Behind Bills Lines: Part II

Five questions from Ryan Talbot of Buffalo Football Report regarding this week's matchup between the Oakland Raiders and Buffalo Bills.

RT: Khalil Mack is a player that Bills fans are very familiar with due to his time at UB. By all accounts, he's a front runner for DROY. What are his greatest strengths and weaknesses to date?

CM: Rookie linebacker Khalil Mack has been every bit as advertised before the draft, and the Raiders are lucky that he fell to them at five-overall. He is technically sounds, so much so that he was the only rookie named to the 2014 USA Football All-Fundamentals Team.

He has been very strong against the run this year, leading 3-4 outside linebackers in overall run defense rating, run stop percentage, according to Pro Football Focus, and total number of defensive stops in run defense with 38. On top of that, the young linebacker also has 11 tackles for a loss against the run.

Despite just having three sacks on the season, he has used that strong bull rush of his to apply pressure to the quarterback According to Pro Football Focus, of all outside linebackers in 3-4 defenses, Mack is tied for third in QB hurries with 35 (tied with Dwight Freeney), following Justin Houston (51) and Ryan Kerrigan (38).

He does become too dependent on the bull rush, but more pass-rushing moves will develop with more time in the league. He will be a force to be reckoned with for years to come in the NFL.

RT: In the NFL, having a quality NFL starter at quarterback is a must for continuous success. How is Derek Carr playing in his rookie season?

CM: Derek Carr’s numbers aren’t always the best, but he has shown the ability to be a franchise quarterback for the Raiders. He is completing just under 60 percent of his pass attempts on the season, throwing for 2,898 yards, 18 touchdowns and 11 interceptions.

He has a very strong arm, and lets the ball go quickly with his snappy release. The problem is sometimes he will trust his arm a little too much, looking to squeeze the ball into a tough spot. He is a very confident player.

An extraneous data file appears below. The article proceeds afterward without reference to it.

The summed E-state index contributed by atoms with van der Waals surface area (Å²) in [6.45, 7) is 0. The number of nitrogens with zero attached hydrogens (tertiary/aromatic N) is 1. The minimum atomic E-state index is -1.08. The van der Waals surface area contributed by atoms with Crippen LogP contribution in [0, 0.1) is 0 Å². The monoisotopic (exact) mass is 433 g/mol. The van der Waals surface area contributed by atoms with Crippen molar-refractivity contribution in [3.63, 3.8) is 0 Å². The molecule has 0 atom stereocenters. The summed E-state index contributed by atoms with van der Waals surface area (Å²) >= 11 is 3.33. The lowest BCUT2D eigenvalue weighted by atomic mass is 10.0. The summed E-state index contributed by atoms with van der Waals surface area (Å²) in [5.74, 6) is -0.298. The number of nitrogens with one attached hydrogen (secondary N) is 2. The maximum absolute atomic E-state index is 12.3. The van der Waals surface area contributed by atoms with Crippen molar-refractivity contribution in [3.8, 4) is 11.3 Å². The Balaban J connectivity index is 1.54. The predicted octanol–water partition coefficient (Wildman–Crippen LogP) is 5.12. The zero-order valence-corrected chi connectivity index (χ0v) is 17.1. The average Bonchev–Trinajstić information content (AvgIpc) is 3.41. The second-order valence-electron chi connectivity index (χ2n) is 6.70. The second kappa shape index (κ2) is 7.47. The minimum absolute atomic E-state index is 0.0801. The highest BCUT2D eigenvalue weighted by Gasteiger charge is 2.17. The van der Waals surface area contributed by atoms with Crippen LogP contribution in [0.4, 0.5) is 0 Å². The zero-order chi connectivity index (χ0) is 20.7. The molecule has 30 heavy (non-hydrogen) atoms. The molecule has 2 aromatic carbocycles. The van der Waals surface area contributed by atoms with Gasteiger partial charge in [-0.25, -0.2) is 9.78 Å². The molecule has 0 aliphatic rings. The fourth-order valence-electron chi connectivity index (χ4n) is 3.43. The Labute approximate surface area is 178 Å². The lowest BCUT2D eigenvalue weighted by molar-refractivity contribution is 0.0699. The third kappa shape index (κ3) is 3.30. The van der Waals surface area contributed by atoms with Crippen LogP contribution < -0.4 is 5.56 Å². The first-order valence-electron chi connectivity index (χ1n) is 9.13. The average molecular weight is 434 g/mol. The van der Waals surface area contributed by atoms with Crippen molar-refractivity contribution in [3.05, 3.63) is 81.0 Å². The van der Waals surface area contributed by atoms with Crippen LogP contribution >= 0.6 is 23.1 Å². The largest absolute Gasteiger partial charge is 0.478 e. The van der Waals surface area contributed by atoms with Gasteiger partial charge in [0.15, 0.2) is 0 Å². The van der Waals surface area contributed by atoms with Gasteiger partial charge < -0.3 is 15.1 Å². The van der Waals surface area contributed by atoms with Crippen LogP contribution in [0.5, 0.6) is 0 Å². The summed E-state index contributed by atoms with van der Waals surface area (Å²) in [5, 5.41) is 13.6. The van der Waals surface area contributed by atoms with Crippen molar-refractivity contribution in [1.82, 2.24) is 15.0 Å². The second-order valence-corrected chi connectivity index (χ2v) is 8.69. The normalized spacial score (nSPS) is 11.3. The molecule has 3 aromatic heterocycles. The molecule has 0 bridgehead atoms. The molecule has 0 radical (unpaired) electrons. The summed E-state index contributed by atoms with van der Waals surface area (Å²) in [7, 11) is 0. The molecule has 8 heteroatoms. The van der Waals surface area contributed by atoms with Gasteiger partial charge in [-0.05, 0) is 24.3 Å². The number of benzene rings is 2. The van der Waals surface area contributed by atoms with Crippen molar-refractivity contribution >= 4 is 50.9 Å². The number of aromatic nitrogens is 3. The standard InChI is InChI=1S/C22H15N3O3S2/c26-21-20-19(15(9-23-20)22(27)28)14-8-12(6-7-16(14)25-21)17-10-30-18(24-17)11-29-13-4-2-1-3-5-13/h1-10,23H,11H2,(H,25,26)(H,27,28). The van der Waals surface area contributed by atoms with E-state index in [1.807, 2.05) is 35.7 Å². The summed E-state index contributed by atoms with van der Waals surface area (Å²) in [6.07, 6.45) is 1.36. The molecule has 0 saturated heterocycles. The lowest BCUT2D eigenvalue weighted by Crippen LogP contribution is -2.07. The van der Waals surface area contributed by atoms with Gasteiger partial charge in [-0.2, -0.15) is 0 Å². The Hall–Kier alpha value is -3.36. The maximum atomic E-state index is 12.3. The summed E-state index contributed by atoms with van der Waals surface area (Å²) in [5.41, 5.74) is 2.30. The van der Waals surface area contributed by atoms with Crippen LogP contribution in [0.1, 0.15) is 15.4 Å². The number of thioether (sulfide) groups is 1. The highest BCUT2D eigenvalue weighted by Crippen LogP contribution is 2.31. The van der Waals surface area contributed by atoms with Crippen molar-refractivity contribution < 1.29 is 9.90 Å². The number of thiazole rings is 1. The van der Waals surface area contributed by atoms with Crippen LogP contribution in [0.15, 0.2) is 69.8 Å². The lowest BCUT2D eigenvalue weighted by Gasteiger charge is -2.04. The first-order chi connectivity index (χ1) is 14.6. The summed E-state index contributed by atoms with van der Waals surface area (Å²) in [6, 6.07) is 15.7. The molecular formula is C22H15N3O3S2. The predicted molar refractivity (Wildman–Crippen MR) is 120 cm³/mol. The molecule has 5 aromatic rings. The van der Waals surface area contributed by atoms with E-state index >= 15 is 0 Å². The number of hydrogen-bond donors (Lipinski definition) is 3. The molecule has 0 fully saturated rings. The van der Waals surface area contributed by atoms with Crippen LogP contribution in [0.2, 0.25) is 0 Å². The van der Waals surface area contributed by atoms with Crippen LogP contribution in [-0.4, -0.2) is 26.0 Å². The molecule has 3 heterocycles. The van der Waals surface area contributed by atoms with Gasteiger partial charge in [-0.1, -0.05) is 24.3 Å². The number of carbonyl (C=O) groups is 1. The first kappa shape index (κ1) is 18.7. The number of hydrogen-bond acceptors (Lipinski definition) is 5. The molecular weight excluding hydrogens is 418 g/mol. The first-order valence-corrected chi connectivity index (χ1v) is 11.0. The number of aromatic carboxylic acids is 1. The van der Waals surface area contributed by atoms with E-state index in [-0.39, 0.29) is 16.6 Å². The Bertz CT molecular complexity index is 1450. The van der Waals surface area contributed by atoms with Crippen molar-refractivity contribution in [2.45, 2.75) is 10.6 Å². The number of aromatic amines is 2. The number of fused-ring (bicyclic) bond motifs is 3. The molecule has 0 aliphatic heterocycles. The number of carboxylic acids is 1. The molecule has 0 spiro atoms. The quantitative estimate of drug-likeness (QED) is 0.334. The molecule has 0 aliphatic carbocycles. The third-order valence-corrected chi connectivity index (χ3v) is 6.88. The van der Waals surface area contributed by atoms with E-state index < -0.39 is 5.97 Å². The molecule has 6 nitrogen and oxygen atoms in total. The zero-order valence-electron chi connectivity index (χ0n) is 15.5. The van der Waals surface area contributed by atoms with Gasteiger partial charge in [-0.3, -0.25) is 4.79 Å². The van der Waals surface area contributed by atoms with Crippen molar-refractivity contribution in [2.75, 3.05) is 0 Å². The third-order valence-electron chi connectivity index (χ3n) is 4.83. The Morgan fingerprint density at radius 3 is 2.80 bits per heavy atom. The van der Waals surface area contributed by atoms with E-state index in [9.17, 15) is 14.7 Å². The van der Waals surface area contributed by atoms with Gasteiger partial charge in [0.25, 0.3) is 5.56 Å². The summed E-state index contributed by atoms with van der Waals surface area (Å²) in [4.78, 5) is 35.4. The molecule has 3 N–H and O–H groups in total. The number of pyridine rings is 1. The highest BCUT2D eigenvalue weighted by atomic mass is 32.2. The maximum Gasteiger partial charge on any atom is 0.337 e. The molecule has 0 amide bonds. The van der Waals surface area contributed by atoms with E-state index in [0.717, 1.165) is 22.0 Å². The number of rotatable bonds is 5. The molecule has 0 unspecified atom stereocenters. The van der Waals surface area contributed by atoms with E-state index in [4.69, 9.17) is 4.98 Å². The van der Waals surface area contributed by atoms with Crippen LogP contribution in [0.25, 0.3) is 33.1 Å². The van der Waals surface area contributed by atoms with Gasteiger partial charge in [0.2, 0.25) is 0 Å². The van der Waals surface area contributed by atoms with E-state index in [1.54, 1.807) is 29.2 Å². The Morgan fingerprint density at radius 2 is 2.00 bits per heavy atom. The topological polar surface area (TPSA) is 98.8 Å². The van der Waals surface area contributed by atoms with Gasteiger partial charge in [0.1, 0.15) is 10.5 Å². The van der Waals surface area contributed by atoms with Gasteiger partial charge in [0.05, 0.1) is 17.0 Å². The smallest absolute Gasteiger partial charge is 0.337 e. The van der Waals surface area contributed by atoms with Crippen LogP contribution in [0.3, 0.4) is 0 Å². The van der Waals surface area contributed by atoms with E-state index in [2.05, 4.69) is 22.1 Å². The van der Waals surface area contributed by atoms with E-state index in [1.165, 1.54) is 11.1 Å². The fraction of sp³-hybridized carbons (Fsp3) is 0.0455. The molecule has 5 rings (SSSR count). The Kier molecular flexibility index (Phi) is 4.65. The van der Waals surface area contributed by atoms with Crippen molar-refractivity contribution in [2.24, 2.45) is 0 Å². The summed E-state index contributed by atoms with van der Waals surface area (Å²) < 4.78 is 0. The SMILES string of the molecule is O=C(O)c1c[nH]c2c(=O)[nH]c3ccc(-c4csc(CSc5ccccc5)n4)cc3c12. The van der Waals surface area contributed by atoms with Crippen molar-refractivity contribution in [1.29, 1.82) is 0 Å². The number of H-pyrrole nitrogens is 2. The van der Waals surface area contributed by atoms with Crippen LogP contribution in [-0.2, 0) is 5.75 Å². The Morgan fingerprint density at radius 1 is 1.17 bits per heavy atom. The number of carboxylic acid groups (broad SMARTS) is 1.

Carr is also a hard-worker, often the first one in the facility and the last one out. He keeps notebooks on every defensive coordinator he plays against, that way he can learn from mistakes in the future.

Another weakness of his is when he gets pressured in the pocket, he tends to backpedal away from the line of scrimmage and then throw it off of his back foot. This is part of his technique that he and coaches have been working on to fix.

The main problem for Carr this year is the lack of offensive weapons, which will only help the young quarterback in the future. It’s actually pretty incredible to think about the success he has had this season, given the lack of weapons and ineptness of the running game.

RT: Oakland is ranked 32nd in rush yards per game, but Latavius Murray has emerged in Oakland. Why wasn't Murray given a chance earlier in the season and how many touches do you expect him to get against the Bills?

CM: This is a question that many of us have wondered while covering this team. It’s not like they really knew what they had in Murray, given he was on IR last year and received little work in training camp and preseason this year.

He did have a little bit of trouble with pass protection at times, but there’s no doubt that the offense looks more explosive with him in it this season, as opposed to Darren McFadden and Maurice Jones-Drew.

Murray runs hard and has deceiving speed for how big of a back he is. He is similar to the other backs in the sense that he can catch the ball out of the backfield too, so there’s no great excuse for him not being on the field sooner.

RT: Defensively, the Raiders are having trouble stopping the run. Buffalo hasn't had a running back go over 100 yards in a game this season, but feature three backs on average (Fred Jackson, Anthony Dixon, Bryce Brown). C.J. Spiller could also return this week. Is there a certain type of back that has more success against Oakland?

CM: It really depends on which Raiders defense shows up on Sunday. They have a lot of trouble defending against bruising backs, as we saw with Rams running back Tre Mason.

The Raiders defenders can get lackadaisical in tackling, which allows the bigger running backs to break their arm tackles and extend the drive.

If you look at the running backs that have found success against the Silver & Black this year, a lot of them have decent size. On the other hand, the Raiders have done a decent job containing speedy backs like Jamaal Charles.

RT: Khalif Barnes will have to go against Mario Williams on Sunday. What can you tell me about Barnes as a blocker?

CM: Tony Sparano might be having nightmares about this matchup, especially after the way Khalif Barnes played last week against the Chiefs.

Barnes tends to get on the bad side of Raider Nation, much because of the pre-snap penalties he commits.

The fact is, Barnes is a decent blocker and brings versatility to the Raiders offensive line where they need it. He has lined up as a guard and the right tackle this season.

The Raiders will have to use some quick drops, delayed handoffs and screens in order to try and slow down Williams and the Bills pass rush. If not, it could be a long day for Barnes.


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